In an age when dissent from convention is rare, it is refreshing to see that Germaine Greer has come up with a debate more radical in scope and attitude than even her provocative 1970 best seller, The Female Eunuch. Her new book, Sex and Destiny, a defiantly antimodern study of the “politics of human fertility,” is as crucial to any discussion of the future as Jonathan Schell’s exploration of the nuclear nightmare, The Fate of the Earth—a title Greer considered for her own book. Some readers might regard her subject matter as less intellectually glamorous than counting missiles. Such a response will simply confirm one of Greer’s main points, which is that Western society has grown fatally indifferent to the values of fertility, motherhood and family.
By family, Greer means the large, traditional “kinship systems” that still prevail in cultures other than the West, where, she writes, “the family has withered away and only the couple, united by a fragile sexual bond, remains.” Westerners, Greer argues, “do not like children.” In her research in Italy, India and other parts of the Third World, Greer has studied communities in which the role of mother carries status and children are at the centre of family life. In less developed, “overpopulated” countries, Greer found fewer unwanted children than in her own culture. She writes, “Modern society is unique in that it is profoundly hostile to children.”
Greer says that not only does Western society segregate children once they arrive, but it will go to any lengths not to have them in the first place. She finds repugnant the nonchalance with which people choose sterilization as their method of birth control, especially because the effects of forfeiting fertility are still unclear. “The oldest surviving vasectomy patient is an ape,” she writes, “who is far from well.” Her
characterizations of the Pill and the intrauterine device are similarly vivid: the IUD, which functions by inducing early abortions, transforms the uterus into a “poisonous abattoir”; taking a drug as powerful as the Pill is “like using a steamroller to crush a frog.” Greer argues that modern contraception, hailed as the emancipator of women, has simply offered them new
routes to sexual passivity. The woman who chooses the IUD “is an unwitting accomplice in what she may well consider to be a crime”—abortion. Uncritical dependence upon mechanical and chemical means of birth control provides Greer with additional evidence of “our deep unwillingness to put fertility within the individual’s control.”
Her sophisticated attacks on the state of contraception are not based on opposition to birth control itself. Instead, she questions the abandonment of such time-honored methods as periodic abstinence and the condom. What is really required is enlightened sex education, especially re-educating young girls to understand, respect and protect their fertility. For a woman to abstain is not a sacrifice of her sexuality, Greer says, but a recognition that sex includes the potential of procreation as well as recreation.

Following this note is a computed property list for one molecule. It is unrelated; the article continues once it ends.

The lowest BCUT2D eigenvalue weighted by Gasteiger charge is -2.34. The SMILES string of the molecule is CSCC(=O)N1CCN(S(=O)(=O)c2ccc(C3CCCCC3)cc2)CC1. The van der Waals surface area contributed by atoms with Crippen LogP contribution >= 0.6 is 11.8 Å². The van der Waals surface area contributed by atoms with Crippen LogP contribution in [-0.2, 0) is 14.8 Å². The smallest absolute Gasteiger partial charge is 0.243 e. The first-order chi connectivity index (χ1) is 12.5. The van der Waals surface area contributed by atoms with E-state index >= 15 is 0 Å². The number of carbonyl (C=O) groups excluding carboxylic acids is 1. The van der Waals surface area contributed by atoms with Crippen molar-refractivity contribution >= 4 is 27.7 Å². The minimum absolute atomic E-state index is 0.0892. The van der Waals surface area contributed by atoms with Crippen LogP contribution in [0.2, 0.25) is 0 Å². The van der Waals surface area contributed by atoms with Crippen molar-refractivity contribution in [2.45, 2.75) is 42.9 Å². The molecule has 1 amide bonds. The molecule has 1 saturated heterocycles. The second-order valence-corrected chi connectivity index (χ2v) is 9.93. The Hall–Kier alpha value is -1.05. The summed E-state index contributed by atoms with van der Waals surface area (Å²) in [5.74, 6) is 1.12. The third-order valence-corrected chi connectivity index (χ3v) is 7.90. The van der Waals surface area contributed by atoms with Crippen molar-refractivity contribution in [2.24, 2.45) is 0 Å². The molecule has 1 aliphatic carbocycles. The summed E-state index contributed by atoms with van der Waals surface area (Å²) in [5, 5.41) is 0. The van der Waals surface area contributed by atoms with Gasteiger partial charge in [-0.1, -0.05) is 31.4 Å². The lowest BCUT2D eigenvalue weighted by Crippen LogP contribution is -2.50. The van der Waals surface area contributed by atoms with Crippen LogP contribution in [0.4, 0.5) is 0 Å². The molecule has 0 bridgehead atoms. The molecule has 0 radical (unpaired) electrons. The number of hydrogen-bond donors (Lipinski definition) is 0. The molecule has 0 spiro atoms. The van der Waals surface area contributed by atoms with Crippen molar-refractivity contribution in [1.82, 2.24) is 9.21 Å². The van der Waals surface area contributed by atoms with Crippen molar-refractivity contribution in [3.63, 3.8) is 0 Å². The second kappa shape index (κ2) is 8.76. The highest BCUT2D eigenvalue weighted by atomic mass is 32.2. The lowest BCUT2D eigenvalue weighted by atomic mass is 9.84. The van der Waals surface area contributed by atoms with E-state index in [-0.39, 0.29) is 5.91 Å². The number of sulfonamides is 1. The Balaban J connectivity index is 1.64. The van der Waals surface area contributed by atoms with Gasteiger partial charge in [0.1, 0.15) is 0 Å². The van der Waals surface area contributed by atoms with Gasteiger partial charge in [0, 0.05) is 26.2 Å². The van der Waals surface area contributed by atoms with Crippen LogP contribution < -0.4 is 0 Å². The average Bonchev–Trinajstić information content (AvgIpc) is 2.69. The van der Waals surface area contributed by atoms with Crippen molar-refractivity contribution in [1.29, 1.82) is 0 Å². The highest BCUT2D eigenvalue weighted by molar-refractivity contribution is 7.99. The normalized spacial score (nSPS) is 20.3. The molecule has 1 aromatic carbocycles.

However, the “slow suicide” of her own culture is of less concern to Greer than its imposition of values and birth control programs on other countries, especially poor ones. She considers the intrusion of the “family planners” not just arrogant but “evil,” as if the West were waging an unconscious war on reproduction in the name of foreign aid, altruism and population control. Why should the West presume that the rest of the world wants more sex and fewer children, Greer asks, adding that “most of the pleasure in the world is still provided by children and not by genital dabbling.”
Greer’s impatience with what she calls the modern “religion of sex” is certain to lead to charges that she has abandoned her old freedom-fighting days. But, in fact, Sex and Destiny represents a deepening and broadening of the ideas in The Female Eunuch, as Greer hinted in a new introduction to that book in 1980: “...In the sense that they are isolated from their own sex, g Western women are more S irrevocably crippled than 3 women living in tradi-
0 tional societies.” The right
1 of a woman to control her own sexuality—the theme of her first book—has become the right of other cultures to control their own fertility.
Greer has also left herself vulnerable to misinterpretation by writing in an elitist style. A former Shakespeare scholar, she wields a protean vocabulary and gallops along astride a herd of polysyllables and technical terms. As well, she has not entirely repressed her fondness for caricature, which sometimes weakens her argument. In discussions of the gadgets that are used for contraception she is amusing, but when she writes about “merry-faced farmworkers” she succumbs to stereotypes. Still, her tendency to overstate is also a gift, because the issues at stake are lifeand-death ones obscured by habit, delusion and orthodoxy. Going too far is precisely what Greer does well—in her language, her outrage and her talent for forcing her audience to think.
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